Mountains

"Our compilation of mountains throughout the world shows that a major phase of uplift occurred in the Pliocene-Pleistocene."  "Uplift occurred over a relatively short and distinct time.  Some earth process switched on and created mountains after a period with little or no significant uplift.  This is a deviation from uniformitarianism."
The Origin of Mountains. Cliff Ollier, Colin Pain. 2000. Routledge, London. p. 303.

"Virtually all major mountain ranges in the world are a consequence of crustal shortening."
Some Simple Physical Aspects of the Support, Structure, and Evolution of Mountain Belts. Peter Molnar, H. Lyon-Caen.  Special Paper 218, Geological Society of America, 1988, pp. 179-207.

The presence of mountains on the front and back sides of continents (along their line of travel), the relatively short distances travelled, and the brief burst of mountain building point to a sudden impulse rather than a steady, constant force moving the continents. Important driving forces of plate tectonics theory are too weak to raise mountains.

In Shock Dynamics, the shock wave from the giant meteorite impact provided the impulse that initiated continental motion.  Some continents began moving after being hit by a continent already set in motion by the impact.  Assuming the acoustic fluidization mechanism, and assuming that mountains are built through lateral compression, the minor mountains (such as the Appalachian Mountains) raised by the impulse against a continent's back side indicate a comparatively slow acceleration.  The major mountains (such as the Rocky Mountains) raised on the front, or leading, side indicate a sudden deceleration, like a multi-car pile-up on a highway.  This braking effect all along the leading edge suggests that acoustic energy was lost most rapidly there, probably through thinning the overlying mass confining the acoustic energy.  Most other mountains were laterally compressed by means of collision with other continents or by torque.

North and South America stopped suddenly because their western sides grabbed the lithosphere below them.  These huge landmasses transferred their momentum to the lithosphere, Earth's outer shell.

So with a jolt, Earth's outer shell, the lithosphere, suddenly slowed its eastward rotation relative to the shell below it, the upper mantle.  We can see this displacement by comparing two scars in the Earth from the giant impact; one shallow, one deep.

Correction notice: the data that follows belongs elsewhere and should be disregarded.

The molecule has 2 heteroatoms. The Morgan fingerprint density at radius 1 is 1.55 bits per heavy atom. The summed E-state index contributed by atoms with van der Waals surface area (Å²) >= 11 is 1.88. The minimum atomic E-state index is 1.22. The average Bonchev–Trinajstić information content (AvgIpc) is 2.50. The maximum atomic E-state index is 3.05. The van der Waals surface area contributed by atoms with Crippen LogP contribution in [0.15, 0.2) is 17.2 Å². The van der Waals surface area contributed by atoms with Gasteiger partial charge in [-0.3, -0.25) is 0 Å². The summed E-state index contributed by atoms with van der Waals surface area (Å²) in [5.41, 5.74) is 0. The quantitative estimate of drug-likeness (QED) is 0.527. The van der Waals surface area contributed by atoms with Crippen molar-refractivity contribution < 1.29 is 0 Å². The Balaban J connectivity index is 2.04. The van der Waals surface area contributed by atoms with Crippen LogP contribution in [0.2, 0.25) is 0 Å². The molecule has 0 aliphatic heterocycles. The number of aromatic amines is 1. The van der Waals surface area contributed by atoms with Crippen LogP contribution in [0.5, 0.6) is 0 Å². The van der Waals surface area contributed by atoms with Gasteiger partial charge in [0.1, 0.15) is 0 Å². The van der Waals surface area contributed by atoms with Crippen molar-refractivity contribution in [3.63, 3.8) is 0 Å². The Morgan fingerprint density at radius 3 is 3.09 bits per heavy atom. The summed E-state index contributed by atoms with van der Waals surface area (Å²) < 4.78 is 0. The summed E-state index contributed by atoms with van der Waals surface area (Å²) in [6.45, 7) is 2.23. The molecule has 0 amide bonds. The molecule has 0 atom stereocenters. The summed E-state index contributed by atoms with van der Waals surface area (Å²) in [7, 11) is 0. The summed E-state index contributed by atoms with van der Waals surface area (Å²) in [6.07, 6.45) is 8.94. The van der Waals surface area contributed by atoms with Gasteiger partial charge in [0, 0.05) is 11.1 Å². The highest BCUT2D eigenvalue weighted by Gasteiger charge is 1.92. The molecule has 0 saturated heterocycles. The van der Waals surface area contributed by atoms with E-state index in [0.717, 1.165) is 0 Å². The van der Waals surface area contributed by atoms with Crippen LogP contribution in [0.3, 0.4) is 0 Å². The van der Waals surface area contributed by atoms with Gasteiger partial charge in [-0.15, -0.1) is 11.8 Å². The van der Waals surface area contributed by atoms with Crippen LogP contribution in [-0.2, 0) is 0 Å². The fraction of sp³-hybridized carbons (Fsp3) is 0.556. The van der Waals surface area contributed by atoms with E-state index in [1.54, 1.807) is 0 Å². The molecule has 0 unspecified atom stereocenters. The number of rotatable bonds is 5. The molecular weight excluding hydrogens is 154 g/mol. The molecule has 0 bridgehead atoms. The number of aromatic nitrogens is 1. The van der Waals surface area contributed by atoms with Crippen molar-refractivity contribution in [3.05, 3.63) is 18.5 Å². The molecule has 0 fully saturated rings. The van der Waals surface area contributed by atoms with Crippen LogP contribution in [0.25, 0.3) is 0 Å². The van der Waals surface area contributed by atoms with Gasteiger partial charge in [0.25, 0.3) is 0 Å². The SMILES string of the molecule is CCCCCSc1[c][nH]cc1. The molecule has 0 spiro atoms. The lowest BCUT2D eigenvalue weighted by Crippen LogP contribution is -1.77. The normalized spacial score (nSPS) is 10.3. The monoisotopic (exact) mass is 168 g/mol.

In the Shock Dynamics interpretation, they were both made by the same meteorite impact, but the depression in the upper mantle (above right) rotated past the focus of inelastic lithosphere (above left).

Differential rotation continued thereafter and still does, but at a creeping pace of 5 to 13 cm per year.
Doglioni, Carlo, Eugenio Carminati, Marco Cuffaro, Davide Scrocca. 2007. Subduction kinematics and dynamic constraints. Earth-Science Reviews, Vol. 83, pp. 125-175.

In the differential rotation model, the lithosphere and outer core show a net westward drift, while the mantle and inner core move eastwards.
Riguzzi, Federica, Giuliano Panza, Peter Varga, Carlo Doglioni. 2010. Can Earth's rotation and tidal despinning drive plate tectonics? Tectonophysics, Vol. 484, pp. 60-73.
Smith, Alan D., Charles Lewis. 1999. Differential rotation of lithosphere and mantle and the driving forces of plate tectonics. Geodynamics, Vol. 28, pp. 97-116. 

Both features are unique on the Earth, as you can see from the global maps below.

The Earth flexes as the Moon revolves around it.  The place where it is the least flexible is shown in dark blue above.  This solid Earth (body) tide projection was "generated from the actual history of the tidal forcing".  It is a measure of elasticity.
Latychev, Konstantin, Jerry X. Mitrovica, Miaki Ishii, Ngai-Ham Chan, James L. Davis. 2009. Body tides on a 3-D elastic earth: Toward a tidal tomography.  Earth and Planetary Science Letters, Vol. 277, No. 1-2, pp. 86-90. 

"The broad gravity low in the equatorial Indian Ocean south of Sri Lanka is the largest and most striking feature in the gravitational field of the Earth."  It is considered to be a "depression in the upper mantle."
Ihnen, S.M., J.H. Whitcomb. June 1983. The Indian Ocean gravity low: evidence for an isostatically uncompensated depression in the upper mantle. Geophysical Research Letters, Vol. 10, No. 6, pp. 421-423.